Trapped in Kamloops
Kelly parked his black 2006 Mustang two blocks from the club. The car, like himself, had seen better days. It was a present, a nice send off for a high velocity future that never arrived. The slush, the mileage, the lack of maintenance, showed, just like it did on himself.
Another night at the Blue Grotto, looking like goon. He had a loose leather jacket he wore to work, and only to work. It was like half a cow, but he’d found it in a Vancouver thrift store way back, by some miracle. Maybe it had been Big Country’s, once upon a time? Seemed fitting.
It was easy these days. He basically was a professional goon now. Some band, some young assholes looking to start something because it was pretty obvious they weren’t getting lucky. No one got that lucky. Seeing them think twice when a lanky dude, over 7ft tall in his Doc Martens, with lank hair, started wading through the crowd towards them, looking interested for the first time all night. People were really excited, with the restrictions off, and he’d actually had to “lay hands” on a couple of guys. That almost never happened before COVID.
There were girls of course, there always were some, who were curious about 6’11”. He’d learned, finally, to see that for what it was. It had stopped being flattering years ago and was now just weird, and icky, like being a circus exhibit.
Kamloops. Still in Kamloops. Sure, it was beautiful. You could ski. Well, in theory. He could do bunny slopes after the Achilles tear. Back in 2008 he’d been to the best surgeon in in Toronto. But the scholarship to Gonzaga was off, never to return. He’d made peace with maybe living in Spokane. If he could live in Kamloops, he could live in Spokane. Both places were either super dull, or hard partying, with nothing much in between.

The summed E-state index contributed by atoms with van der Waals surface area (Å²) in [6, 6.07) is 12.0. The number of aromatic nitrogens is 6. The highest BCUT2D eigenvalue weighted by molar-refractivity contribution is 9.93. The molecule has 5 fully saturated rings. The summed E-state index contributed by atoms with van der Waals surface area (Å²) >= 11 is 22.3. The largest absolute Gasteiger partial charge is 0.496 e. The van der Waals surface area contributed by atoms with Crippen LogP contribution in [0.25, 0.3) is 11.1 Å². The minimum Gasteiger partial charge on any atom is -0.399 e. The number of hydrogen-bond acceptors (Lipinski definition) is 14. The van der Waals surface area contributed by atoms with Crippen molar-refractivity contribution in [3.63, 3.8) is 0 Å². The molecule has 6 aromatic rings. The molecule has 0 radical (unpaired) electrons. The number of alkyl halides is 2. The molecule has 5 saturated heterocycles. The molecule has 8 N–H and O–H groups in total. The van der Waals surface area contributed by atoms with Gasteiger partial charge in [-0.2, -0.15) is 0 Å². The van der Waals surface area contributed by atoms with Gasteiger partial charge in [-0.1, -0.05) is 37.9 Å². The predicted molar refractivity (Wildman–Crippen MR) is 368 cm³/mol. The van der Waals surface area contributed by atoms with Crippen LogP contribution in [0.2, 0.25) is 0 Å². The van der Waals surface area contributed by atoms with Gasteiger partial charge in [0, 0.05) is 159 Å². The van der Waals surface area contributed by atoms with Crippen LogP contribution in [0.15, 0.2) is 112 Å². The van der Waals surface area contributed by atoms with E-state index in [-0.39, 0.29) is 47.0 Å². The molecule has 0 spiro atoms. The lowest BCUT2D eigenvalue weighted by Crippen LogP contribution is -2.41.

Gonzaga was a top program, and they scouted the hell out of British Columbia. They found Kelly, still playing like his idol, Steve Nash, after growing from 6’3” to 6’11”. He could still handle, still shoot, pass, grab a board. But he couldn’t run. Couldn’t push off to jump anymore. He’d spent a week with the Alaska Aces in the Philippines before they figured it out and cut him, back in 2011. He didn’t bother staying in basketball shape anymore. It was just too embarrassing, playing a Washington General for AAU kids to practice dunking on because he couldn’t move.
He’d watched the latest season, Durant, Wall, even Nwaba, all looked like themselves. The Achilles injury wasn’t a death sentence anymore. There was no going back for him, though.
Another night at the club. Another day in Kamloops.
Reality, stuttered, froze, shifted.
Kelly Olynyk was traded from the Miami Heat to the rebuilding Houston Rockets in 2021.
The trade to a team that had a bigger role for Olynyk to play was eye opening. The former point guard skills he’d shown in high school, before growing, like Anthony Davis, to 6’11”, were still in evidence. His handle wasn’t tight enough to be a point guard all the time, but as a high post initiator, and secondary ballhandler and creator, Olynyk was a breath of fresh air in a stale, depressing, morose Rockets season of rebuilding.
Olynyk averaged 19pts, 8.6 rbs, 4.1 ast, and 1.4 stls in 31 minutes per game for the Rockets. He shot 55% overall and 39% on three pointers. In a “point center” to point guard statistical comparison, Olynyk’s output was arguably better than John Wall’s, who averaged one more point, three more assists, but six fewer rebounds, with worse shooting and a higher turnover rate. I’d happily take Olynyk as the Rockets stand-in PG if Wall could be moved along somehow, someway.
The Rockets would likely choose to keep Olynyk, an unrestricted free agent this summer all things being equal. He was the only real benefit that came of disposing of the hurt and irritating Victor Oladipo, who did the Rockets a huge favor by not signing a deal with them. Unfortunately, it’s hard to see how the 30-year-old Olynyk and the rebuilding Rockets’ time scale meshes.
When thinking about teams where Kelly would thrive, one jumps to mind, after watching these playoffs. Dallas. Olynyk showed he is what Porzingis is supposed to be for Dallas. Swap his Rockets production for Porzingis. Exchange Olynyk’s scrappy toughness for the uninterested Lithuanian’s, and Dallas is probably on to the second round.
Another great fit would be Charlotte. They could use his center skills, his play making and shooting.
This would be a longer write up, and not as odd, if I though there was a real chance Kelly Olynyk was a Rocket next season.
Best of luck to Kelly. He was a bright spot in a dark year, and I’m glad he’s not still in Kamloops.
He’s probably not staying in Houston, but I enjoyed his brief stay.
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